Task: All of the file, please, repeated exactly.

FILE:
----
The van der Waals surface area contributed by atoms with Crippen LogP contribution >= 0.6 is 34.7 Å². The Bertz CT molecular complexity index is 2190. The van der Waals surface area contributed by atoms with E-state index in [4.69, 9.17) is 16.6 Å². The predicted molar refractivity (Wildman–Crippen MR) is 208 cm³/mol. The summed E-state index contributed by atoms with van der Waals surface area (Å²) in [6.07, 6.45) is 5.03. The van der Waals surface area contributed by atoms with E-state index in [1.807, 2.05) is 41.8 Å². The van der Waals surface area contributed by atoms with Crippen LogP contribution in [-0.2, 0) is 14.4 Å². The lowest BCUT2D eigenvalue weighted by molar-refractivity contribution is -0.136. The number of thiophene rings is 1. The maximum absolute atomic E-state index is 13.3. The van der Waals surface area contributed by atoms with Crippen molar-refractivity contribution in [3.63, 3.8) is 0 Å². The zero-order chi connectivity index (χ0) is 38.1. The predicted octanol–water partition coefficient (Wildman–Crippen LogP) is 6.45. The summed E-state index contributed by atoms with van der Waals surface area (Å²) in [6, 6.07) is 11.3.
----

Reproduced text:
The van der Waals surface area contributed by atoms with Crippen LogP contribution >= 0.6 is 34.7 Å². The Bertz CT molecular complexity index is 2190. The van der Waals surface area contributed by atoms with E-state index in [4.69, 9.17) is 16.6 Å². The predicted molar refractivity (Wildman–Crippen MR) is 208 cm³/mol. The summed E-state index contributed by atoms with van der Waals surface area (Å²) in [6.07, 6.45) is 5.03. The van der Waals surface area contributed by atoms with E-state index in [1.807, 2.05) is 41.8 Å². The van der Waals surface area contributed by atoms with Crippen LogP contribution in [-0.2, 0) is 14.4 Å². The lowest BCUT2D eigenvalue weighted by molar-refractivity contribution is -0.136. The number of thiophene rings is 1. The maximum absolute atomic E-state index is 13.3. The van der Waals surface area contributed by atoms with Crippen molar-refractivity contribution in [3.63, 3.8) is 0 Å². The zero-order chi connectivity index (χ0) is 38.1. The predicted octanol–water partition coefficient (Wildman–Crippen LogP) is 6.45. The summed E-state index contributed by atoms with van der Waals surface area (Å²) in [6, 6.07) is 11.3.